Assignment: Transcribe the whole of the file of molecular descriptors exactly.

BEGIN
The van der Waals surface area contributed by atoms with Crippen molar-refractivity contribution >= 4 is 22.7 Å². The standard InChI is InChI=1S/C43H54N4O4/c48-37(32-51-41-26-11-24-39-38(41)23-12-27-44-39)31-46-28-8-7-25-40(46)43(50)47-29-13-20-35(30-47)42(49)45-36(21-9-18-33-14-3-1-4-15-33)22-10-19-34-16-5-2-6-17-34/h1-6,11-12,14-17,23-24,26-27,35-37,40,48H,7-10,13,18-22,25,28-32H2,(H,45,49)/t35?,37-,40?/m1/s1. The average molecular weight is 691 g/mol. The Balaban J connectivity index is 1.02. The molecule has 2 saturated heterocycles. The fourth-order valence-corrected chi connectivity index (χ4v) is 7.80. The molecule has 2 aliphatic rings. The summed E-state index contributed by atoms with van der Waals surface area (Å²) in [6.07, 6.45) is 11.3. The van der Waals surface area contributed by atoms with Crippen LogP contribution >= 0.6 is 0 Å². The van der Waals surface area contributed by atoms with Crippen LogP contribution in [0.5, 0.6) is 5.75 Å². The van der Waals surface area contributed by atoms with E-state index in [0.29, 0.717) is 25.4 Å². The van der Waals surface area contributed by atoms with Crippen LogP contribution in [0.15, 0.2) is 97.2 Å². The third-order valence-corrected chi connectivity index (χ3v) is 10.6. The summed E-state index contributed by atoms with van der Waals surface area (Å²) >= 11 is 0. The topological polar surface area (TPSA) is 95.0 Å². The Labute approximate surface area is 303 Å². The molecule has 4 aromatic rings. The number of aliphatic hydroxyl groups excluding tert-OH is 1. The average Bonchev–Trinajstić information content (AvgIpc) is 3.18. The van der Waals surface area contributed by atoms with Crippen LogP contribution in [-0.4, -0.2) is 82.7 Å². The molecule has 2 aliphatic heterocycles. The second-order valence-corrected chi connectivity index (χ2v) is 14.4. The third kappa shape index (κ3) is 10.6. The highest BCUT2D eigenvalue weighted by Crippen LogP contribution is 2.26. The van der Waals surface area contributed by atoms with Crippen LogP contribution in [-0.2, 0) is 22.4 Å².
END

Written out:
The van der Waals surface area contributed by atoms with Crippen molar-refractivity contribution >= 4 is 22.7 Å². The standard InChI is InChI=1S/C43H54N4O4/c48-37(32-51-41-26-11-24-39-38(41)23-12-27-44-39)31-46-28-8-7-25-40(46)43(50)47-29-13-20-35(30-47)42(49)45-36(21-9-18-33-14-3-1-4-15-33)22-10-19-34-16-5-2-6-17-34/h1-6,11-12,14-17,23-24,26-27,35-37,40,48H,7-10,13,18-22,25,28-32H2,(H,45,49)/t35?,37-,40?/m1/s1. The average molecular weight is 691 g/mol. The Balaban J connectivity index is 1.02. The molecule has 2 saturated heterocycles. The fourth-order valence-corrected chi connectivity index (χ4v) is 7.80. The molecule has 2 aliphatic rings. The summed E-state index contributed by atoms with van der Waals surface area (Å²) in [6.07, 6.45) is 11.3. The van der Waals surface area contributed by atoms with Crippen LogP contribution >= 0.6 is 0 Å². The van der Waals surface area contributed by atoms with Crippen LogP contribution in [0.5, 0.6) is 5.75 Å². The van der Waals surface area contributed by atoms with E-state index in [0.29, 0.717) is 25.4 Å². The van der Waals surface area contributed by atoms with Crippen LogP contribution in [0.15, 0.2) is 97.2 Å². The third-order valence-corrected chi connectivity index (χ3v) is 10.6. The summed E-state index contributed by atoms with van der Waals surface area (Å²) >= 11 is 0. The topological polar surface area (TPSA) is 95.0 Å². The Labute approximate surface area is 303 Å². The molecule has 4 aromatic rings. The number of aliphatic hydroxyl groups excluding tert-OH is 1. The average Bonchev–Trinajstić information content (AvgIpc) is 3.18. The van der Waals surface area contributed by atoms with Crippen LogP contribution in [-0.4, -0.2) is 82.7 Å². The molecule has 2 aliphatic heterocycles. The second-order valence-corrected chi connectivity index (χ2v) is 14.4. The third kappa shape index (κ3) is 10.6. The highest BCUT2D eigenvalue weighted by Crippen LogP contribution is 2.26. The van der Waals surface area contributed by atoms with Crippen LogP contribution in [-0.2, 0) is 22.4 Å².